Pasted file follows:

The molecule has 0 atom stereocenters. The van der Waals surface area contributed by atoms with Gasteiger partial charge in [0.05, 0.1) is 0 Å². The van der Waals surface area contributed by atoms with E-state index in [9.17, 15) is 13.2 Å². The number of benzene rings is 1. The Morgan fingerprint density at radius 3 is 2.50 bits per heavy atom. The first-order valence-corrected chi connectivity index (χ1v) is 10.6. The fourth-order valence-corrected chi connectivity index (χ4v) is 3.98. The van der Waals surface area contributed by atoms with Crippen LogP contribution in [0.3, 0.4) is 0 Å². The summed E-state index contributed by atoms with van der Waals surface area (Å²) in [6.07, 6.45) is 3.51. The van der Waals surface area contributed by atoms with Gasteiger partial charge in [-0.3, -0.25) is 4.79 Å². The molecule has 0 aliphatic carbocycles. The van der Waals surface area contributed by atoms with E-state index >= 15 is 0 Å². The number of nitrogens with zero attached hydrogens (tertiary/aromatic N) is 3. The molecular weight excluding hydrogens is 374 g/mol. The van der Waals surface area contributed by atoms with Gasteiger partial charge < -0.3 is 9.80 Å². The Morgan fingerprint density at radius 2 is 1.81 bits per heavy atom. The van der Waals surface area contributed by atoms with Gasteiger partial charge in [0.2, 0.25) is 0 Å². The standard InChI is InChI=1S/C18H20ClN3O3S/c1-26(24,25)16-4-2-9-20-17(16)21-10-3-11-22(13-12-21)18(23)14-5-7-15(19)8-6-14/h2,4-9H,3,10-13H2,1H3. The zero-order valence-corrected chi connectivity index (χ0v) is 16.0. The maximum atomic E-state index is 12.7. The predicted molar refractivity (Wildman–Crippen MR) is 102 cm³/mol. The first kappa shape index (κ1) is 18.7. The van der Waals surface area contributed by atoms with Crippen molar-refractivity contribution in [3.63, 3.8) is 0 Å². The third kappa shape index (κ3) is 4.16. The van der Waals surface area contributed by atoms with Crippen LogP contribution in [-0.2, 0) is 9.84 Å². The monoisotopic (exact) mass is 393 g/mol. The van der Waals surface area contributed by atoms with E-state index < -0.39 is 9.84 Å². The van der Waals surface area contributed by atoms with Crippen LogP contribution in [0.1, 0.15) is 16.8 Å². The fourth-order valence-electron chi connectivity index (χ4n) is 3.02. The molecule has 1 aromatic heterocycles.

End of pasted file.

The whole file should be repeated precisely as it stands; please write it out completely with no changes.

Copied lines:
The molecule has 0 atom stereocenters. The van der Waals surface area contributed by atoms with Gasteiger partial charge in [0.05, 0.1) is 0 Å². The van der Waals surface area contributed by atoms with E-state index in [9.17, 15) is 13.2 Å². The number of benzene rings is 1. The Morgan fingerprint density at radius 3 is 2.50 bits per heavy atom. The first-order valence-corrected chi connectivity index (χ1v) is 10.6. The fourth-order valence-corrected chi connectivity index (χ4v) is 3.98. The van der Waals surface area contributed by atoms with Crippen LogP contribution in [0.3, 0.4) is 0 Å². The summed E-state index contributed by atoms with van der Waals surface area (Å²) in [6.07, 6.45) is 3.51. The van der Waals surface area contributed by atoms with Gasteiger partial charge in [-0.3, -0.25) is 4.79 Å². The molecule has 0 aliphatic carbocycles. The van der Waals surface area contributed by atoms with E-state index >= 15 is 0 Å². The number of nitrogens with zero attached hydrogens (tertiary/aromatic N) is 3. The molecular weight excluding hydrogens is 374 g/mol. The van der Waals surface area contributed by atoms with Gasteiger partial charge < -0.3 is 9.80 Å². The Morgan fingerprint density at radius 2 is 1.81 bits per heavy atom. The van der Waals surface area contributed by atoms with Gasteiger partial charge in [0.2, 0.25) is 0 Å². The standard InChI is InChI=1S/C18H20ClN3O3S/c1-26(24,25)16-4-2-9-20-17(16)21-10-3-11-22(13-12-21)18(23)14-5-7-15(19)8-6-14/h2,4-9H,3,10-13H2,1H3. The zero-order valence-corrected chi connectivity index (χ0v) is 16.0. The maximum atomic E-state index is 12.7. The predicted molar refractivity (Wildman–Crippen MR) is 102 cm³/mol. The first kappa shape index (κ1) is 18.7. The van der Waals surface area contributed by atoms with Crippen molar-refractivity contribution in [3.63, 3.8) is 0 Å². The third kappa shape index (κ3) is 4.16. The van der Waals surface area contributed by atoms with Crippen LogP contribution in [-0.2, 0) is 9.84 Å². The monoisotopic (exact) mass is 393 g/mol. The van der Waals surface area contributed by atoms with E-state index < -0.39 is 9.84 Å². The van der Waals surface area contributed by atoms with Crippen LogP contribution in [0.1, 0.15) is 16.8 Å². The fourth-order valence-electron chi connectivity index (χ4n) is 3.02. The molecule has 1 aromatic heterocycles.